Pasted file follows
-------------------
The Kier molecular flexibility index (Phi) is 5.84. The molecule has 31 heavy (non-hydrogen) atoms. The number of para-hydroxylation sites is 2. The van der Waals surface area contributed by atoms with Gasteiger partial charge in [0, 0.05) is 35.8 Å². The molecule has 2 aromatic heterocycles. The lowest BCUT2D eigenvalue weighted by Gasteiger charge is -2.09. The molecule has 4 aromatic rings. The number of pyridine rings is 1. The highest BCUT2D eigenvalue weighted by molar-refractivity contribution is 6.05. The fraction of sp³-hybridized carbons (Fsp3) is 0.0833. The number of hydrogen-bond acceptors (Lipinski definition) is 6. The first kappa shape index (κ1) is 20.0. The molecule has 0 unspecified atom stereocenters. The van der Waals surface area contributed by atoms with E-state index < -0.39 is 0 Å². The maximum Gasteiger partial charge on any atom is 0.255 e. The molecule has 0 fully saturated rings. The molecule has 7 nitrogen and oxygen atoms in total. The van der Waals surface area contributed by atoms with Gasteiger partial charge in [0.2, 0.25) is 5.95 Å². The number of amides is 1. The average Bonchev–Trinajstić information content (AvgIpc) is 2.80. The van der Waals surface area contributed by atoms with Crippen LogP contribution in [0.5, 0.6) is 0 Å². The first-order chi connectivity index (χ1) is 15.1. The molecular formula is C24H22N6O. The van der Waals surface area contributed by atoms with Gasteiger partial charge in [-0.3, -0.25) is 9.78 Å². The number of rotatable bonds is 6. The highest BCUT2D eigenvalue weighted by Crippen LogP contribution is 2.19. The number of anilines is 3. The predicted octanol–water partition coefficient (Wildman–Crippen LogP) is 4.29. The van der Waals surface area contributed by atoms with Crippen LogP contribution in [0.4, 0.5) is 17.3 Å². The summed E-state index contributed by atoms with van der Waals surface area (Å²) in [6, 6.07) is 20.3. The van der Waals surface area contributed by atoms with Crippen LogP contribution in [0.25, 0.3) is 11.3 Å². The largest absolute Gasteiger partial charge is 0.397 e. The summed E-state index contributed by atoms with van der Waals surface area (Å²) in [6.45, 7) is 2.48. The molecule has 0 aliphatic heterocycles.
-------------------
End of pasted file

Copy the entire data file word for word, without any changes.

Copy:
The Kier molecular flexibility index (Phi) is 5.84. The molecule has 31 heavy (non-hydrogen) atoms. The number of para-hydroxylation sites is 2. The van der Waals surface area contributed by atoms with Gasteiger partial charge in [0, 0.05) is 35.8 Å². The molecule has 2 aromatic heterocycles. The lowest BCUT2D eigenvalue weighted by Gasteiger charge is -2.09. The molecule has 4 aromatic rings. The number of pyridine rings is 1. The highest BCUT2D eigenvalue weighted by molar-refractivity contribution is 6.05. The fraction of sp³-hybridized carbons (Fsp3) is 0.0833. The number of hydrogen-bond acceptors (Lipinski definition) is 6. The first kappa shape index (κ1) is 20.0. The molecule has 0 unspecified atom stereocenters. The van der Waals surface area contributed by atoms with E-state index < -0.39 is 0 Å². The maximum Gasteiger partial charge on any atom is 0.255 e. The molecule has 0 fully saturated rings. The molecule has 7 nitrogen and oxygen atoms in total. The van der Waals surface area contributed by atoms with Gasteiger partial charge in [0.2, 0.25) is 5.95 Å². The number of amides is 1. The average Bonchev–Trinajstić information content (AvgIpc) is 2.80. The van der Waals surface area contributed by atoms with Crippen LogP contribution in [0.5, 0.6) is 0 Å². The first-order chi connectivity index (χ1) is 15.1. The molecular formula is C24H22N6O. The van der Waals surface area contributed by atoms with Gasteiger partial charge in [-0.3, -0.25) is 9.78 Å². The number of rotatable bonds is 6. The highest BCUT2D eigenvalue weighted by Crippen LogP contribution is 2.19. The number of anilines is 3. The predicted octanol–water partition coefficient (Wildman–Crippen LogP) is 4.29. The van der Waals surface area contributed by atoms with Crippen LogP contribution in [0.4, 0.5) is 17.3 Å². The summed E-state index contributed by atoms with van der Waals surface area (Å²) in [6, 6.07) is 20.3. The van der Waals surface area contributed by atoms with Crippen LogP contribution in [0.25, 0.3) is 11.3 Å². The largest absolute Gasteiger partial charge is 0.397 e. The summed E-state index contributed by atoms with van der Waals surface area (Å²) in [6.45, 7) is 2.48. The molecule has 0 aliphatic heterocycles.